But everyone thought very highly of Carden and his ideas, he was a wonder worker, and could do things that no-one else could have done at the time.
_The Great Tank Scandal pt.1_ is also worth a look
 
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It’s not a problem balancing the gun. It is a problem if you want to balance the gun with the gunners shoulder. For the gunner to be able to manipulate it this way, it needs to articulate at the point of balance. If you are manipulating it some other way, then you can extend the gun out and use and external mantlet and focus on just balancing the turret.
I get that if you want the gunner to be able to adjust elevation with his shoulder, rather than by cranking an elevation handle, you need to put the trunnions at the centre of mass of the gun (or rather of the gun/mantlet assembly, assuming that the mantlet is fixed to the gun and moves with it). And if you have a long-barreled gun that moves the trunnions forward, resulting in the breech of the gun projecting further back into the turret than you'd like.
But since on the OTL Valentine the mantlet looks to be less "internal" than "makes up the front of the turret", it's not clear why you can't get more space by just extending the turret fore-and-aft while keeping the trunnions in the same place on the gun. And yet, even when they were shoe-horning the 6-pounder into the late-model Valentines, they all had very small turrets with vertical sides and the balance point right over the front of the turret ring.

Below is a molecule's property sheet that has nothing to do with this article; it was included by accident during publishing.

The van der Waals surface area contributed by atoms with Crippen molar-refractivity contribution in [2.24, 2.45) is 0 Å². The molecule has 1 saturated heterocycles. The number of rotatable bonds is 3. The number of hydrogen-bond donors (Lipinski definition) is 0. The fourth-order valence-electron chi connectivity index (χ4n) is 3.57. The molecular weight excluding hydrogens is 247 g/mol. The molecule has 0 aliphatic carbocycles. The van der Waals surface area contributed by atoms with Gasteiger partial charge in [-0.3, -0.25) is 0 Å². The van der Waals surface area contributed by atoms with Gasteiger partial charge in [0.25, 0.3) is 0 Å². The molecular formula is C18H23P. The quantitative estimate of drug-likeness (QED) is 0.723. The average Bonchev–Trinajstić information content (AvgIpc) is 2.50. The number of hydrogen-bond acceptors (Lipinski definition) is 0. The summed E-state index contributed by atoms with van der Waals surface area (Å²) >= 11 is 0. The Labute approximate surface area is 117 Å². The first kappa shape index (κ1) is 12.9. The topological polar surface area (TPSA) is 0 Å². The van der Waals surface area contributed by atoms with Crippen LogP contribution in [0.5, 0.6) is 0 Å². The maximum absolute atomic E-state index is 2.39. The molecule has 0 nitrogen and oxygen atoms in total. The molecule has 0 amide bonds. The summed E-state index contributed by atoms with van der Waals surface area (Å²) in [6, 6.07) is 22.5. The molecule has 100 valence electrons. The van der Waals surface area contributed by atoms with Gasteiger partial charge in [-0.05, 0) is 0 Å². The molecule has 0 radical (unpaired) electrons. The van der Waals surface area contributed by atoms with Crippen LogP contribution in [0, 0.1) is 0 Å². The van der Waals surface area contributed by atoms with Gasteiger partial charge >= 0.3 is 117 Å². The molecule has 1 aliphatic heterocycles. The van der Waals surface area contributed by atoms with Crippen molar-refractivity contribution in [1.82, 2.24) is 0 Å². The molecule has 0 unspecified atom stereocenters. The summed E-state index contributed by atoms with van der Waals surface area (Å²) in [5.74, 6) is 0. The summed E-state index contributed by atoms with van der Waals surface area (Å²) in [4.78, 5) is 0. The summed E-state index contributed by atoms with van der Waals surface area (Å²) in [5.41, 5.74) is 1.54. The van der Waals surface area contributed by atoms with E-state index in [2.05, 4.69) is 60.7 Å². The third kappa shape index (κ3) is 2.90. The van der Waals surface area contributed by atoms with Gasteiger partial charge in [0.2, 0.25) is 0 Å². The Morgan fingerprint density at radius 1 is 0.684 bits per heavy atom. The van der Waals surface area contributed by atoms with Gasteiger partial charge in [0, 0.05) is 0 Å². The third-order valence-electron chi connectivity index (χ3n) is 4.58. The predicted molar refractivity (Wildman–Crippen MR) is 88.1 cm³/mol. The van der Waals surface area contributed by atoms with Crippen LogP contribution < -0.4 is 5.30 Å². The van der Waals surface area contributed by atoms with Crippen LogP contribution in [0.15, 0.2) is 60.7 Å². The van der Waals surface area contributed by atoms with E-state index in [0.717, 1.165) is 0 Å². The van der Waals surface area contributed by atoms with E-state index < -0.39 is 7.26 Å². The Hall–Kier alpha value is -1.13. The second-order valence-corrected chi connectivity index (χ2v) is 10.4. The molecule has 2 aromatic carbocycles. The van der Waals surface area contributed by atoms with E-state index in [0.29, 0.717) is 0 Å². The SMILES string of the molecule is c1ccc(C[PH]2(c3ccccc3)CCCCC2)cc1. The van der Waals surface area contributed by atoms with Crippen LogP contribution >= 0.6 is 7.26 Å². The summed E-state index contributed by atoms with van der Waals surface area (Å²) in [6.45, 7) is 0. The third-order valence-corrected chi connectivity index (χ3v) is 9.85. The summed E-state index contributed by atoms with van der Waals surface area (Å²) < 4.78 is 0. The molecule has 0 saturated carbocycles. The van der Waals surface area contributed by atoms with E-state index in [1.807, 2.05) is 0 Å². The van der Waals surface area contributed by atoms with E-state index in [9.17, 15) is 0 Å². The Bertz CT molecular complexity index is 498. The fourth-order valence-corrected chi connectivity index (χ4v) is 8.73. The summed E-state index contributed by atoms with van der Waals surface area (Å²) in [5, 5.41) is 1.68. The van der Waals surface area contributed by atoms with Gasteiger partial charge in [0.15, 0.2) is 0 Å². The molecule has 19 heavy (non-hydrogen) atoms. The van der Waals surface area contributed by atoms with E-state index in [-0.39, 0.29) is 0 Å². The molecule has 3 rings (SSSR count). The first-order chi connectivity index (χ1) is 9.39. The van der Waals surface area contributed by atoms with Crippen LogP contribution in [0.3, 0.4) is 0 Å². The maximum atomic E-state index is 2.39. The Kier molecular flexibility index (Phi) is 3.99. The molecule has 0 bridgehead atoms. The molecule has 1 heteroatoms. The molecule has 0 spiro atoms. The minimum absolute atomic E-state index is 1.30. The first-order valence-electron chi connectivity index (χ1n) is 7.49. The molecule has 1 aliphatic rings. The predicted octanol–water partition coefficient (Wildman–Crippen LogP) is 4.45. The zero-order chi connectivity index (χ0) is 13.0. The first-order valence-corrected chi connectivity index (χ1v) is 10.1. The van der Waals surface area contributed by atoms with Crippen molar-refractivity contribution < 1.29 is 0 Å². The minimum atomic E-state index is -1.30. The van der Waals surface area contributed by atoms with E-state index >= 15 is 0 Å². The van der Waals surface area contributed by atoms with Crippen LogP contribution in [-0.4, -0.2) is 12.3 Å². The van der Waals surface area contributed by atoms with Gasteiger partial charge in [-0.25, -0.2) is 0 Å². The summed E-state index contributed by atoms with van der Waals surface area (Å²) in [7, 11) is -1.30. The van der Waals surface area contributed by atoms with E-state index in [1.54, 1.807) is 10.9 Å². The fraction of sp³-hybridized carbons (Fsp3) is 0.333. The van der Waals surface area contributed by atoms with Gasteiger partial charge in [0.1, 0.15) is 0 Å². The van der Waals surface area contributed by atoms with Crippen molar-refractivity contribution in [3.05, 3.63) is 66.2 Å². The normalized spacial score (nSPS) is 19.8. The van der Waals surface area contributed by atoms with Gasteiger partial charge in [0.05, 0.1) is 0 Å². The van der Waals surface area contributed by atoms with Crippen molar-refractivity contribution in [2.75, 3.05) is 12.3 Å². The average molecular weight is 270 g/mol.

There was nothing stopping anyone from putting the trunnions ahead of the turret ring, until someone thought of it, like the Soviets did somewhat with the BT series, and then fully with the A-20 tank, prototype of what became the T-34.
Before that, Tradition!
Ah! Why am I not surprised?
 
Well that pretty much short-circuits my TL. I'll just have to try to write it taking into account the parsimonious nature of HM Treasury and the lead-drinking nature of those responsible for tank development before and during the war. I'm using Mechanised Force by David Fletcher (HMSO London 1991); Death by Design by Peter Beale (The History Press, Stroud, 2009); Rude Mechanicals by AJ Smithers (Lee Cooper, London, 1987); and Valentine Infantry Tank 1938-1945 by Bruce Oliver Newsome ((New Vanguard( Osprey Publishing 2016 electronic edition Bloomsbury Publishing Plc) as my basic sources.

Not only a British Tank time line but you've also sorted the contents of my letter to Santa this year. Cheers!